MCCOY: In praise of the Peabody

In his column in the News Sept. 22, Thomas Burns is very critical of the Yale Peabody Museum. Although Thomas’s factual conclusions are largely inaccurate and his opinions idiosyncratic, his column does demonstrate the need for a clear understanding of the Peabody’s real value. Hopefully I can contribute to this effort.

Let me begin by addressing Burns’ puzzling statement that “… neither the general public nor the student body has easy access [to the Peabody’s collections]. Instead, the items are available only to a select group of researchers, scientists or students.”

Actually, any interested party can access the collections by emailing a professor or museum curator! The Peabody’s curators love sharing their field with others and welcome interested visitors. For example, when I wanted to see a coelacanth (an anachronistic denizen of the deep ocean), I just had to wander over to the zoology collections and knock on the door.

Burns goes on to assert — apparently extrapolating solely from his own experiences — that “students and faculty rarely use the museum as a second classroom.” I have had quite the opposite experience; in four semesters, eight of my classes have made extensive use of the Peabody. The auditorium (which Burns assumes is “almost exclusively used for parties”) houses regular seminars often showcasing groundbreaking research by Yale professors. About 25 faculty members are voluntary curators of Peabody collections, countless graduate students base their research at the museum, and undergraduate students are engaged at every level — working, volunteering, research and more.

Perhaps the most troubling part of Burns’ column is an unsettling point of view illustrated by his comment that “Today [the Peabody] serves more as a place parents can take their kids on a rainy day” and that “the museum’s exhibition space represents the conjunction of different interests that ruin the usefulness of both the collection and the museum itself.” He goes on to criticize “videos, interactive games and databases,” while simultaneously suggesting that we eliminate text, replacing it with increased lectures and tours. In short, Thomas wants the museum to be pristine and scholarly, a 19th-century institution that appeals to the rarefied sensibilities of Yale students rather than to a “conjunction of different interests.”

Burns’ suggestions, while presumably well intended, would create a museum aimed only at people who do not need the help of text and video. This is the exact opposite of the inclusive ethos of the Peabody, which welcomes all curious people, regardless of their level of education, and uses every available tool to provide a pathway into the excitement and mystery of its vast collections.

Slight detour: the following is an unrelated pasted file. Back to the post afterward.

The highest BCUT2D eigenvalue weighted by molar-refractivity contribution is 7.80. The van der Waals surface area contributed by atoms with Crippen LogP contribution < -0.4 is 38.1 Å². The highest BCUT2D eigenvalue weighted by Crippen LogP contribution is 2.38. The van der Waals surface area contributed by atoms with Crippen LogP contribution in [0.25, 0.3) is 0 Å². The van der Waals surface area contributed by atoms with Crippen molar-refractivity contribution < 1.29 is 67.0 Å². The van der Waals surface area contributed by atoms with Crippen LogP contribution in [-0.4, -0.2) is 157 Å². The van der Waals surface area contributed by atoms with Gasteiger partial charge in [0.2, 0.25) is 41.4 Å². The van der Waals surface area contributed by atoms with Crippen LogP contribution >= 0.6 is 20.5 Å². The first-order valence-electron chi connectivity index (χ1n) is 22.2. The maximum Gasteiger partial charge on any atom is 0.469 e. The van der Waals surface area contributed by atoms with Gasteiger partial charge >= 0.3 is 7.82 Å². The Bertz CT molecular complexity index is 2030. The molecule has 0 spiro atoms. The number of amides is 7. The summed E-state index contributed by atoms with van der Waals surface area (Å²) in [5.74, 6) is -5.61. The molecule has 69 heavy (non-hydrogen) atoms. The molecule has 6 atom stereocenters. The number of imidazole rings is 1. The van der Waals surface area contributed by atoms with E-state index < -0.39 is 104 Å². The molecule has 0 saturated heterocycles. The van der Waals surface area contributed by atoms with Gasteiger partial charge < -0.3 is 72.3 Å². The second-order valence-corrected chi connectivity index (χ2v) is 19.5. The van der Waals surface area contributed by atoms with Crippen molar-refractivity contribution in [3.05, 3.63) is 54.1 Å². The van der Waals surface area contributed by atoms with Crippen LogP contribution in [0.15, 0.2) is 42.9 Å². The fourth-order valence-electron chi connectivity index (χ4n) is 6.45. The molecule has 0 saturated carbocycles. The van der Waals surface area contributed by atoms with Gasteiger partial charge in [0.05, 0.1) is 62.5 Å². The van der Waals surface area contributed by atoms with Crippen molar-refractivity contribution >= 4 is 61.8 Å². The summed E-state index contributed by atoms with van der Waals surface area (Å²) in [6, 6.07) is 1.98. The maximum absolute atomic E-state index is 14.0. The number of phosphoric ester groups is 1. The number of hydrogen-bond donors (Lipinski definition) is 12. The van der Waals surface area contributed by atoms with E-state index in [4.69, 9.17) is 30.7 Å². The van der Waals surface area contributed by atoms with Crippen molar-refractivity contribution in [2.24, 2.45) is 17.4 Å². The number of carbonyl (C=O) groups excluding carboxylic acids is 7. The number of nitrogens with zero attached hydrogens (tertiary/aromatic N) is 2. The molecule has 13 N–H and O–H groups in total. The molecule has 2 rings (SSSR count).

An excellent example of this multi-layered, inclusive approach is the Peabody’s exhibit “Invasion of the Bloodsuckers,” which Burns peremptorily dismisses as “six large plastic sculptures … coupled with reproduced photographs and text.” Actually, the exhibit includes mounted specimens and multiple tanks of living bloodsuckers. The “large plastic sculptures” are anatomically accurate models created by Michael Anderson, a Lanzendorf Prize winner and preparator at the Peabody, whose exquisite work has been mentioned and cited in numerous publications. He spent countless hours examining these unique arthropods under a microscope to create models contrasting their alien form with that of familiar, macroscopic life. When I visited the exhibit, three graduate students were examining the models and enthusiastically discussing research ideas, while a crowd of fascinated children surrounded them to hear more. At the Peabody, it is OK to think bloodsucking insects are cool!

(Burns also criticizes the Black Holes exhibit for including only digital displays and a sculpture. Apparently, the plans to include an actual black hole were derailed due to concerns that general relativistic time dilation effects might cause any students who came too close to the event horizon to be late for class.)

I agree with the suggestion that several galleries be refurbished. Alas, contrary to Burns’ charming but naive assertions, few people are willing to give substantial funds to the Peabody. Nonetheless, plans to renovate the Great Hall of Dinosaurs are well underway, and the museum recently refurbished the now breathtaking Hall of Minerals.

The Peabody is not a musty mausoleum dedicated to the privileged intellectual; it is a living, breathing, exciting institution that welcomes people from every background and provides a fascinating experience for the intellectually curious of all ages. There is much to learn if one comes ready to perceive rather than preach — please visit; we would love to see you.

Dakota McCoy is a junior in Branford College and a student curatorial assistant at the Peabody Museum.

Comments

  • The Anti-Yale

    I came as a seven year old “ready to perceive” (as much as a sven year old CAN perceive) 60 years ago and was entertained by nine jars of dead babies (while RCC anti-Planned Parenthood protestors knelt on the sidewalk of Orange Street saying the Rosary a few block away, an exhibit (and juxtaposition) I have remembered with fascinated horror and dismay all these years. (Why are these dead babies entertaining us, Mommy?)

    Read my unanswered and unacknowledged letter to the Director of the Peabody 18 months ago about the matter:
    http://theantiyale.blogspot.com/2010/02/open-letter-to-derek-e-k-briggs.html

    Paul D. Keane

    M.Div. ’80

    M.A., M.Ed.

    • River_Tam

      Paul,

      Maybe nobody’s responding to you because it’s ancient history and not relevant to this (or any) discussion.

      Love,
      River

  • RichardBribiescas